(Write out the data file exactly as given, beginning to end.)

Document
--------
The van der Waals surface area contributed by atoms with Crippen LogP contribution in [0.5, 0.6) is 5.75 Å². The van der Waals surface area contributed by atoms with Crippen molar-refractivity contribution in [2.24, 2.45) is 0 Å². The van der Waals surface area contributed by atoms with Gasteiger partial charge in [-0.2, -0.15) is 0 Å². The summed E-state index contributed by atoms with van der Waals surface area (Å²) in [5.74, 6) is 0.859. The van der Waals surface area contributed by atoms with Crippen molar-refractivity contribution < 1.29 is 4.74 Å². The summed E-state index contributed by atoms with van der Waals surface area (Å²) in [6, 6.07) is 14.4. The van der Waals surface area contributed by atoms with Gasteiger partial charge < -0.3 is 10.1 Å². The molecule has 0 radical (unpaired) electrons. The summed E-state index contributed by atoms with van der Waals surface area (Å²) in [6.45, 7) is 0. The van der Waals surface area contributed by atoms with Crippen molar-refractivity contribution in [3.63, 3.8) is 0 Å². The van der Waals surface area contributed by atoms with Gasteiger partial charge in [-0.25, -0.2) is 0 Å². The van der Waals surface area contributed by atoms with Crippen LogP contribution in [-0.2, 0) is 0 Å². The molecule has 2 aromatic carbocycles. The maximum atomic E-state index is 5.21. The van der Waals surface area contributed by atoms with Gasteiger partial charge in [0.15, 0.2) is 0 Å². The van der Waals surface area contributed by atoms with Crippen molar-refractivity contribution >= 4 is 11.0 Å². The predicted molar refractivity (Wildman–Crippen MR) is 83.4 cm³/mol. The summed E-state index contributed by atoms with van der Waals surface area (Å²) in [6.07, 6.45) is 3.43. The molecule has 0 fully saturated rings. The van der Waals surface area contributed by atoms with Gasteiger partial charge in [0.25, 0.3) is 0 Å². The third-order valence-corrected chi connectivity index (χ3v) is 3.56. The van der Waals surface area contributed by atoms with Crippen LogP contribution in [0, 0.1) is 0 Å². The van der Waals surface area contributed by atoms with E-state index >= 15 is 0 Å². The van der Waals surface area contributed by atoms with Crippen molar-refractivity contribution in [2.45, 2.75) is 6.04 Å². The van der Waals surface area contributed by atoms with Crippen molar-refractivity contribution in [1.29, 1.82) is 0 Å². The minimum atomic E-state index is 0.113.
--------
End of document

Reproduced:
The van der Waals surface area contributed by atoms with Crippen LogP contribution in [0.5, 0.6) is 5.75 Å². The van der Waals surface area contributed by atoms with Crippen molar-refractivity contribution in [2.24, 2.45) is 0 Å². The van der Waals surface area contributed by atoms with Gasteiger partial charge in [-0.2, -0.15) is 0 Å². The summed E-state index contributed by atoms with van der Waals surface area (Å²) in [5.74, 6) is 0.859. The van der Waals surface area contributed by atoms with Crippen molar-refractivity contribution < 1.29 is 4.74 Å². The summed E-state index contributed by atoms with van der Waals surface area (Å²) in [6, 6.07) is 14.4. The van der Waals surface area contributed by atoms with Gasteiger partial charge < -0.3 is 10.1 Å². The molecule has 0 radical (unpaired) electrons. The summed E-state index contributed by atoms with van der Waals surface area (Å²) in [6.45, 7) is 0. The van der Waals surface area contributed by atoms with Crippen molar-refractivity contribution in [3.63, 3.8) is 0 Å². The van der Waals surface area contributed by atoms with Gasteiger partial charge in [-0.25, -0.2) is 0 Å². The van der Waals surface area contributed by atoms with Crippen LogP contribution in [-0.2, 0) is 0 Å². The molecule has 2 aromatic carbocycles. The maximum atomic E-state index is 5.21. The van der Waals surface area contributed by atoms with Gasteiger partial charge in [0.15, 0.2) is 0 Å². The van der Waals surface area contributed by atoms with Crippen molar-refractivity contribution >= 4 is 11.0 Å². The predicted molar refractivity (Wildman–Crippen MR) is 83.4 cm³/mol. The summed E-state index contributed by atoms with van der Waals surface area (Å²) in [6.07, 6.45) is 3.43. The molecule has 0 fully saturated rings. The van der Waals surface area contributed by atoms with Gasteiger partial charge in [0.25, 0.3) is 0 Å². The third-order valence-corrected chi connectivity index (χ3v) is 3.56. The van der Waals surface area contributed by atoms with Crippen LogP contribution in [0, 0.1) is 0 Å². The van der Waals surface area contributed by atoms with E-state index >= 15 is 0 Å². The van der Waals surface area contributed by atoms with Crippen molar-refractivity contribution in [2.45, 2.75) is 6.04 Å². The van der Waals surface area contributed by atoms with Crippen molar-refractivity contribution in [1.29, 1.82) is 0 Å². The minimum atomic E-state index is 0.113.